The Lagos State Government said on Sunday that there was no going back on the redevelopment of the Alade Market in Ikeja into a N6.9 billion mega-shopping mall.
The News Agency of Nigeria reports that the contract for the redevelopment of the market was in 2010 granted to Master Reality International Concepts Ltd, which is investing N6.9 billion on the project under a 30-year concession on a Build, Own and Transfer (BOT) basis.
But on Sunday morning, traders in the market prevented the concessionaire from commencing the redevelopment work at the market, citing non-provision of an alternative market for their action.
Consequently, the concessionaire forcibly deployed its men and shut down the market, taking possession, to begin the redevelopment in accordance with the Memorandum of Understanding (MoU) that was signed in 2010.
The intervention of the Executive Secretary of Ikeja Local Government, Adekunle Adeokun, led to the re-opening of the market as a 15-man committee had been set up to fashion out the relocation of the traders to a new market, built for them beside the main market.
Mr. Adeokun, who spoke on behalf of the state government and the council which approved the upgrade of the market, said the redevelopment of the market into a mega mall was not negotiable, adding that the traders had to pave way for the contractor to move to site.
He said most of the traders kicking against the project were not the original shop owners and that the contractor had invested money on the project since the MoU was signed five years ago.
Mr. Adeokun explained that since the money must be paid back, the project must be completed on time.
Also speaking on the development, the Managing Director and Chief Executive Officer, Masters Reality International Concepts Ltd, Lai Omotola, said the company came to take possession of the property in a bid to commence its redevelopment. He explained that since the traders had been unwilling to leave the market for redevelopment, the action of the company became inevitable.
“On Aug. 12, 2010, we signed a concession with the Ikeja Local Government under a BOT arrangement to redevelop Alade Market into a mega mall, to meet the standard of a mega city.
“For the past five years, we have been meeting with the marketers to move them to another place we have built for them and they have refused to move, saying they were not okay with the alternative provided,” he said.
According to him, with the recent plan by the Central Bank of Nigeria (CBN) to publish the names of debtors in the nation, there is need to move to site to start the project.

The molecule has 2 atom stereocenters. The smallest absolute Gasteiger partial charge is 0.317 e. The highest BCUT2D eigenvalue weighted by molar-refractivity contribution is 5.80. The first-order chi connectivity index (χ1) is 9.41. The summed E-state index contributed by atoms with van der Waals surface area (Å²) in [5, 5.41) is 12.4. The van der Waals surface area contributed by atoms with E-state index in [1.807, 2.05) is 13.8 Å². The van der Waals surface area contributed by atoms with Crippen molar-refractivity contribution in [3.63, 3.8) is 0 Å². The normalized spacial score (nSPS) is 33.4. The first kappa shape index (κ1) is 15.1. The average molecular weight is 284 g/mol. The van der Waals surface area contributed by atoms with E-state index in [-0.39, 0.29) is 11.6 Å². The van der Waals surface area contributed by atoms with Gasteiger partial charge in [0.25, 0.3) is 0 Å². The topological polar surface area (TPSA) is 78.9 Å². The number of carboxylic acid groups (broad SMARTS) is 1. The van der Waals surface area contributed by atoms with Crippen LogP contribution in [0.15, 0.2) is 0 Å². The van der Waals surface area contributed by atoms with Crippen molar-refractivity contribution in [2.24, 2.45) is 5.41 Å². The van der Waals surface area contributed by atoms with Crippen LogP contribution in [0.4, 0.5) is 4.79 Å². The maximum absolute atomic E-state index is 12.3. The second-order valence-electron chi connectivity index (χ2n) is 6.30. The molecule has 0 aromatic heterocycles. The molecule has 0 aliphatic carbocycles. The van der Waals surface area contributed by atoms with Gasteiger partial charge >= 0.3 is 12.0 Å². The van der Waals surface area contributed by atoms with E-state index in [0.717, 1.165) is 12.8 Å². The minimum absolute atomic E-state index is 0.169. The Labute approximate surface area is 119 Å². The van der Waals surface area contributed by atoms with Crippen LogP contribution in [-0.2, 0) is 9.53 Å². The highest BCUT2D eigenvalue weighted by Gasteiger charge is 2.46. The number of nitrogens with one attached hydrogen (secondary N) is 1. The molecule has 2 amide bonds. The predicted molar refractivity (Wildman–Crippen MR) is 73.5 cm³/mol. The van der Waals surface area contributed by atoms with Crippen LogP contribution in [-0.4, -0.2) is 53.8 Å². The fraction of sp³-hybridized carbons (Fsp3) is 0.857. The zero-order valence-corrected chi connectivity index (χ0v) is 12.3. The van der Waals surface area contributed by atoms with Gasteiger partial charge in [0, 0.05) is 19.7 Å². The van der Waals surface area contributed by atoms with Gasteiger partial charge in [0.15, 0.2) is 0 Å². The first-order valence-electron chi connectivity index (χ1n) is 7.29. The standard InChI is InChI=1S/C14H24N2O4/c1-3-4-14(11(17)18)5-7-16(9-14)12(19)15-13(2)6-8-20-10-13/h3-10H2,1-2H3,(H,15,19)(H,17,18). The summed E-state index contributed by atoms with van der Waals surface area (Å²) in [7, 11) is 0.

He explained that the company’s cash-flow had been affected as the lender banks were becoming impatient to get their money back.
Mr. Omotola said a foreign cash-inflow of $50 million was obtained in 2013 with the exchange rate then pegged at N175 to a dollar, but lamented that the exchange rate had skyrocketed to N195 to the dollar.
He said the declining value of the Naira was a serious concern to him, saying the development posed a threat to the accelerated delivery of the project.
“All attempts for the market people to be reasonable with us proved abortive and it has come to a stage where our nobility is turning into stupidity.
“We came on ground today to work and the Executive Secretary called us to step down and go into a roundtable.
“At the meeting with the council, attended by the parties involved, it was agreed that a committee be set up with five people each from the council, the traders and the contractor.
“The concern of the developer is that the marketers must sign an agreement that once the things needed are in place, they will move to the place built for them, which already has 194 shops.
“We are frustrated and tired. We need the help of government to accelerate this project because as time goes on, we are paying big interest. This project is about N6.9 billion. The place we are relocating them to is part of the investment we have made,” he said.
Mr. Omotola added that if all things went on as planned, the developer would complete the project between 18 and 24 months, adding that the company had the plan to build another 130 shops aside the 194 already built, to move the traders to pave way for the project.